Tuchel says Chelsea have a long way to go after his strong start

·2-min read

LONDON (Reuters) - New Chelsea coach Thomas Tuchel's strong start in London has drawn comparisons with some of Stamford Bridge's most successful managers but the German says the Blues still have a long way to go to make this season a success.

Since he replaced Frank Lampard last month, Chelsea have racked up 13 points from five Premier League games, the same as in Jose Mourinho's first five matches in charge before he made the Londoners champions of England three times over two spells.

Tuchel's start has only been bettered by Carlo Ancelotti, who led Chelsea to a league and FA Cup double, and Maurizio Sarri under whom the Blues won the Europa League in 2019.

The former Paris St Germain coach said finishing in the top four - where Chelsea sit after their 2-0 win over Newcastle United on Monday - to qualify for next season's Champions League remained the target.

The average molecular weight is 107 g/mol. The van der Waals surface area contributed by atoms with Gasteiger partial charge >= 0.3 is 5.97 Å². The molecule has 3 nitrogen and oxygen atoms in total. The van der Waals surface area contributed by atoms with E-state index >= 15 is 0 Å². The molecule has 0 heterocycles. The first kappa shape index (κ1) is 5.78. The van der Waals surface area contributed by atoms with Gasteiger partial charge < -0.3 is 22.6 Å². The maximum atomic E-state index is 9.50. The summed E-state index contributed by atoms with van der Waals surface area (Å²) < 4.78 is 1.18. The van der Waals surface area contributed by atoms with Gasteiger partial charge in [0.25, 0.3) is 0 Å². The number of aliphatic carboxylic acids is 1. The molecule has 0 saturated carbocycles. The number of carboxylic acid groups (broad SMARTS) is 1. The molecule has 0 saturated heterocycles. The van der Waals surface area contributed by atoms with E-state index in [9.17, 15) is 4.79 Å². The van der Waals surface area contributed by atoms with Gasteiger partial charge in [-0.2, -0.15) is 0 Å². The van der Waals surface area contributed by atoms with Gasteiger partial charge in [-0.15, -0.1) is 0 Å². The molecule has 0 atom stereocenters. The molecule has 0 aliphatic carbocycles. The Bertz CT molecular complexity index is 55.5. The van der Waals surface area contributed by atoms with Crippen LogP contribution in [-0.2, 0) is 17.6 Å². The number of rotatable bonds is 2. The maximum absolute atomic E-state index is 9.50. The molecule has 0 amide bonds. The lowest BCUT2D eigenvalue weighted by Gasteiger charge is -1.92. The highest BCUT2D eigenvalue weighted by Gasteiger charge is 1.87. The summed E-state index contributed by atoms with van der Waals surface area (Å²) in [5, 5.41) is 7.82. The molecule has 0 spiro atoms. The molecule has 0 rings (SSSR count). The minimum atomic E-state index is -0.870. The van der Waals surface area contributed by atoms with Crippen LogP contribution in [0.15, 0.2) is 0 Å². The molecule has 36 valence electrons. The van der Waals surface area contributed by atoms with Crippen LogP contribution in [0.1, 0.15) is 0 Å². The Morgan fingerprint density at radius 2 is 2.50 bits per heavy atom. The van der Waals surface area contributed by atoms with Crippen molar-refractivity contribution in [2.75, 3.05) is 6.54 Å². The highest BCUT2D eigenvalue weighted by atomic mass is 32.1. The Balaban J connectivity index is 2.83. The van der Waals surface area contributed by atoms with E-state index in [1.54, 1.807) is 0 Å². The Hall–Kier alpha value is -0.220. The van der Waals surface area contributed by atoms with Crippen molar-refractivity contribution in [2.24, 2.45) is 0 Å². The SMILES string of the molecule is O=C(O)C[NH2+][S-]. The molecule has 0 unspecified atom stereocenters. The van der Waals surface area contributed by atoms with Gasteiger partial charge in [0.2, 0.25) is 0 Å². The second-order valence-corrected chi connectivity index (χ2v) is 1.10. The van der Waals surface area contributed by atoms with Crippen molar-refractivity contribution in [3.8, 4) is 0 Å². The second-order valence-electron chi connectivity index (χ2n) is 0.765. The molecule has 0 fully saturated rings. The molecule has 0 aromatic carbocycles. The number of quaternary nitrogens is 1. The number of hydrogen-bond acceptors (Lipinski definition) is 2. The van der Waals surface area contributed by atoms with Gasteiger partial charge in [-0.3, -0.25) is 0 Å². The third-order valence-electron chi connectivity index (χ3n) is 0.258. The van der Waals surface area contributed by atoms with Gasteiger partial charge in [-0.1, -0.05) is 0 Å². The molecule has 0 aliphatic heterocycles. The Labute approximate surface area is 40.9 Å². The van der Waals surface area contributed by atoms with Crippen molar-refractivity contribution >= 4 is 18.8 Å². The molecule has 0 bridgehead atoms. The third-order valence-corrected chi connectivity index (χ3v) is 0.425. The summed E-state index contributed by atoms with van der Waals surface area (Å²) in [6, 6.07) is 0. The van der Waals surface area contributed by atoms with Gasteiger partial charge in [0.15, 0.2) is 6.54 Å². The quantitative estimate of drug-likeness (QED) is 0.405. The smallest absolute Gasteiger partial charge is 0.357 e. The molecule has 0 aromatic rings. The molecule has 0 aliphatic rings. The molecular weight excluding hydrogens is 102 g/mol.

"There are many teams behind us, chasing us but, yes, we had many points to recover when we started and it stays a big challenge because it's many, many, many games coming," Tuchel told Sky Sports.

"Every game is a difficult game and we will keep on fighting," he added. "It was a good run so far but we will have a long way to go."

Chelsea were languishing in mid-table when Tuchel replaced Lampard less than a month ago.

Since then, he has helped striker Timo Werner recover his confidence - the German scored his first league goal in more than four months on Monday - and brought in players who had been side-lined and are now fighting for their place in the team.

Left back Marcos Alonso, who reportedly fell out with Lampard early in the season, has brought his attacking threat back and even out-of-form goalkeeper Kepa Arrizabalaga returned for the game against Newcastle.

However, Tuchel said Edouard Mendy remained his first choice keeper.

The German also believed Chelsea have room for improvement, especially in attack.

"We lacked decision-making in the box, we can be... more deadly," he said.

(Reporting by William Schomberg; Editing by Christian Radnedge)